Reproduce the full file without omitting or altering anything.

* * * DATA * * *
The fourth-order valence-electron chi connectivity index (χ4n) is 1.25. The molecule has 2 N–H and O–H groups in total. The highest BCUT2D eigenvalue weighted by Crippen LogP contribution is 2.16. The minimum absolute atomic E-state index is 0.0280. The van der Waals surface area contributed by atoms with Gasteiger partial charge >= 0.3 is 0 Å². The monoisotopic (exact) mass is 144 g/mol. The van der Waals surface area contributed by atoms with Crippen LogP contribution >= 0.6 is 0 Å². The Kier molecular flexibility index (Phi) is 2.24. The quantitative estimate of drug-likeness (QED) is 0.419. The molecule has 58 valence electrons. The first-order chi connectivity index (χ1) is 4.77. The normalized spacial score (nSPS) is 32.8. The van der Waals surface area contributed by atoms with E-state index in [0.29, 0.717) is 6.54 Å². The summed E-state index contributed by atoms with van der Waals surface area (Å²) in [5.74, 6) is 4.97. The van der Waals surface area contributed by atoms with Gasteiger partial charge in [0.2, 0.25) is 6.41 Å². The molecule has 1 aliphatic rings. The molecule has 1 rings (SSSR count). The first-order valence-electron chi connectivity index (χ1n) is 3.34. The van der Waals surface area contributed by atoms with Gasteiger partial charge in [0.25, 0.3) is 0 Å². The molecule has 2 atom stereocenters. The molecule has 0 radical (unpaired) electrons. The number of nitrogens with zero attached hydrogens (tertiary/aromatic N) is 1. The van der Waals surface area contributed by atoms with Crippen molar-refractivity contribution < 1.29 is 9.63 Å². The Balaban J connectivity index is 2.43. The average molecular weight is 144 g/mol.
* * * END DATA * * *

The fourth-order valence-electron chi connectivity index (χ4n) is 1.25. The molecule has 2 N–H and O–H groups in total. The highest BCUT2D eigenvalue weighted by Crippen LogP contribution is 2.16. The minimum absolute atomic E-state index is 0.0280. The van der Waals surface area contributed by atoms with Gasteiger partial charge >= 0.3 is 0 Å². The monoisotopic (exact) mass is 144 g/mol. The van der Waals surface area contributed by atoms with Crippen LogP contribution >= 0.6 is 0 Å². The Kier molecular flexibility index (Phi) is 2.24. The quantitative estimate of drug-likeness (QED) is 0.419. The molecule has 58 valence electrons. The first-order chi connectivity index (χ1) is 4.77. The normalized spacial score (nSPS) is 32.8. The van der Waals surface area contributed by atoms with E-state index in [0.29, 0.717) is 6.54 Å². The summed E-state index contributed by atoms with van der Waals surface area (Å²) in [5.74, 6) is 4.97. The van der Waals surface area contributed by atoms with Gasteiger partial charge in [0.2, 0.25) is 6.41 Å². The molecule has 1 aliphatic rings. The molecule has 1 rings (SSSR count). The first-order valence-electron chi connectivity index (χ1n) is 3.34. The van der Waals surface area contributed by atoms with Gasteiger partial charge in [0.25, 0.3) is 0 Å². The molecule has 2 atom stereocenters. The molecule has 0 radical (unpaired) electrons. The number of nitrogens with zero attached hydrogens (tertiary/aromatic N) is 1. The van der Waals surface area contributed by atoms with Crippen molar-refractivity contribution < 1.29 is 9.63 Å². The Balaban J connectivity index is 2.43. The average molecular weight is 144 g/mol.